McKenna, founder and president of Catholic Action, a nonprofit advocacy group that upholds and defends Catholic principles, said he has attended the show every year since its inception to investigate its content and demand that it be put to a stop.

In fact, his group was successful in getting the Vatican’s Congregation for Education to write a letter in December 2013 calling the drag show a “scandal” and vowing to take administrative steps to end it.

None have been launched yet, McKenna said.

Numerous petitions from other organizations have also been started in opposition to the show, including one from TFP Student Action this year that has garnered nearly 15,000 signatures.

Charles LiMandri, president and chief counsel of the Freedom of Conscience Defense Fund, said Wednesday in an interview with The College Fix that the drag show is bad enough, but this latest demonic-themed finale is inexcusable.

“People posting comments on Catholic Education Daily (which first reported the story) are saying that it’s a take off of Maleficent, which is a Disney character, but she is the personification of evil,” said LiMandri, who is an alumnus of the University of San Diego. “I don’t care what you want to call it – Satan or her – they’re glamorizing evil.”

McKenna said he attends the events and shares what he observes because “everyone keeps saying, ‘Oh, it couldn’t be that bad.’ This will give a taste of what is going on.”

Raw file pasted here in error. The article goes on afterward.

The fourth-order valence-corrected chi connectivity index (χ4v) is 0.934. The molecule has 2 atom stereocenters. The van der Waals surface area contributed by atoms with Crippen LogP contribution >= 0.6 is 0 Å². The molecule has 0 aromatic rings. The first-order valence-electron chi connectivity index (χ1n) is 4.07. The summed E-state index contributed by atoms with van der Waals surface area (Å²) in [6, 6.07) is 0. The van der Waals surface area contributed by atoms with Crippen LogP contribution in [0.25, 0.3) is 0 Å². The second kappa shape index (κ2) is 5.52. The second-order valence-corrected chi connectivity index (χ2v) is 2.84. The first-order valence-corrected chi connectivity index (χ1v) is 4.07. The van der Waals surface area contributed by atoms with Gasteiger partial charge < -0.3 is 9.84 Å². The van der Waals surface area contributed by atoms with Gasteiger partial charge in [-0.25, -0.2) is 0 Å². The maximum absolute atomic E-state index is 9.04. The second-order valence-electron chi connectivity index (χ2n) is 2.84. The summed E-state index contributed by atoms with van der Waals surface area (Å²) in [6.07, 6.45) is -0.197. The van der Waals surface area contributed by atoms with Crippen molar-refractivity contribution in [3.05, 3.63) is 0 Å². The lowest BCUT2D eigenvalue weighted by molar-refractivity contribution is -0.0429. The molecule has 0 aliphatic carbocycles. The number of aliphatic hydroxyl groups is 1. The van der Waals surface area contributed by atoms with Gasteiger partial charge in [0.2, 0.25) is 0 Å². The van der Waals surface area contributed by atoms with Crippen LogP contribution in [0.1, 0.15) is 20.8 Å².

Dr. Lori Watson, director of women’s and gender studies at the university, said in an interview with The College Fix last year that while protestors have every right to lodge their concerns, PRIDE has every right to host the event on campus.

She acknowledged the University of San Diego is a Catholic college, but she said dogma doesn’t trump all else.

“The university is not a church,” she said. “Its mission is not to indoctrinate students to a particular viewpoint. We have students of all faiths represented on this campus. … Our mission is primarily educational.”

She added the university’s mission statement “expresses a commitment to the value of inclusivity and respect for all humans.”

Jennifer Kabbany is associate editor of The College Fix.

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IMAGES: Top – “Legend” (Youtube screenshot); Inside: Courtesy photo provided to The College Fix from USD drag show April 10.


COLUMBUS – When Ohio State University graduating senior Mark Green checked online recently to see who’d been tapped as the guest speaker at his upcoming commencement ceremony, he said he was disappointed to learn it was the notoriously liberal pundit Chris Matthews.